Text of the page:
We had a couple interesting entrepreneurs present today, but they both fell into a trap that snares many entrepreneurs pitching institutional VCs. They both built their businesses from the ground up, based upon market/customer requests — that part is super! However, they both equated early customer interest with big opportunity — that’s…well…less than super.
Demonstrating customer interest jumps an entrepreneur ahead of all the idea-on-a-napkin entrepreneurs who just assume customers will flock to their big idea. However, when institutional investors ask questions about the size of the opportunity, including market size and scalability, referring to current customer interest really doesn’t address the question.
This issue is particularly acute with entrepreneurs who have been successful raising angel money because some angels equate the two, or worse, just get excited about the early customer interest (forgetting about how big the business can be). Those entrepreneurs often repeat the mantra of “customers love our product” when the VC’s real questions are how many of those customers exist, how many competitors will enter your market when they see how lucrative it is and how will you scale early customer interest into a business that sustains itself — HOW BIG CAN THIS BE!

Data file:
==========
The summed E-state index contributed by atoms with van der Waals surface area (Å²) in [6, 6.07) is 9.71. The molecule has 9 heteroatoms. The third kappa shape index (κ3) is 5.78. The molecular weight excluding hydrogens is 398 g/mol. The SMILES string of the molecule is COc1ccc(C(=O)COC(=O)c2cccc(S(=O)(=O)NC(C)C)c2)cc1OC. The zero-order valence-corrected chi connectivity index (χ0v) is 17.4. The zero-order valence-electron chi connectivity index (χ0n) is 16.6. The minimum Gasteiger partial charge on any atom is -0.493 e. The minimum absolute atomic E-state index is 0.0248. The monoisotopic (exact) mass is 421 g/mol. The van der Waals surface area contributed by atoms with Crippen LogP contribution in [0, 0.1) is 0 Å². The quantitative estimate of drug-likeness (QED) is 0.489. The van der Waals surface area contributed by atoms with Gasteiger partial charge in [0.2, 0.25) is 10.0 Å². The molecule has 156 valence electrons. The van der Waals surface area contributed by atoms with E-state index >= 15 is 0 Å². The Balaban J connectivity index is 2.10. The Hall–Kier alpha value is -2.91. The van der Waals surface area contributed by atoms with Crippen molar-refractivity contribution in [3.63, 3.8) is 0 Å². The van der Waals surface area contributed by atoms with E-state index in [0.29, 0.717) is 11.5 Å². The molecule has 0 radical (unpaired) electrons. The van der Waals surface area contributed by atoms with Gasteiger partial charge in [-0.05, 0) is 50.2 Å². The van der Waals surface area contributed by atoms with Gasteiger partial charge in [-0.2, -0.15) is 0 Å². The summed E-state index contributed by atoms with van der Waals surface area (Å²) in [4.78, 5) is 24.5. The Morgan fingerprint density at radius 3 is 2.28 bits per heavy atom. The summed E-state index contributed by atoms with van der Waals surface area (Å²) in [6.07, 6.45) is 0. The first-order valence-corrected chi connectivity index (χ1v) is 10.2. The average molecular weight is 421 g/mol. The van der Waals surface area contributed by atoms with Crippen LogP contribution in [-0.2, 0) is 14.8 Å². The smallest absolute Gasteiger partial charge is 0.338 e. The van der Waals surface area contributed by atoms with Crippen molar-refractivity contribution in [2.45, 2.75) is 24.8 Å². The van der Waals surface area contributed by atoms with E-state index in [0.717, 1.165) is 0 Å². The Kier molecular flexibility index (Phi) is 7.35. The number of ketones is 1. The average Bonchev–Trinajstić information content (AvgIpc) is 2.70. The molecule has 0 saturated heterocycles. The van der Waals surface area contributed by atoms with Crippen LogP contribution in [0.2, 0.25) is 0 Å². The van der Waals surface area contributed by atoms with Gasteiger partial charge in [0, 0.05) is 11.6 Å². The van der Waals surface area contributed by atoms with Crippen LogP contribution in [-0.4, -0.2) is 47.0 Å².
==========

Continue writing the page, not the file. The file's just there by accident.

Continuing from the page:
Understanding the difference between these two concepts, and demonstrating it during VC Q&A can really aid a presentation…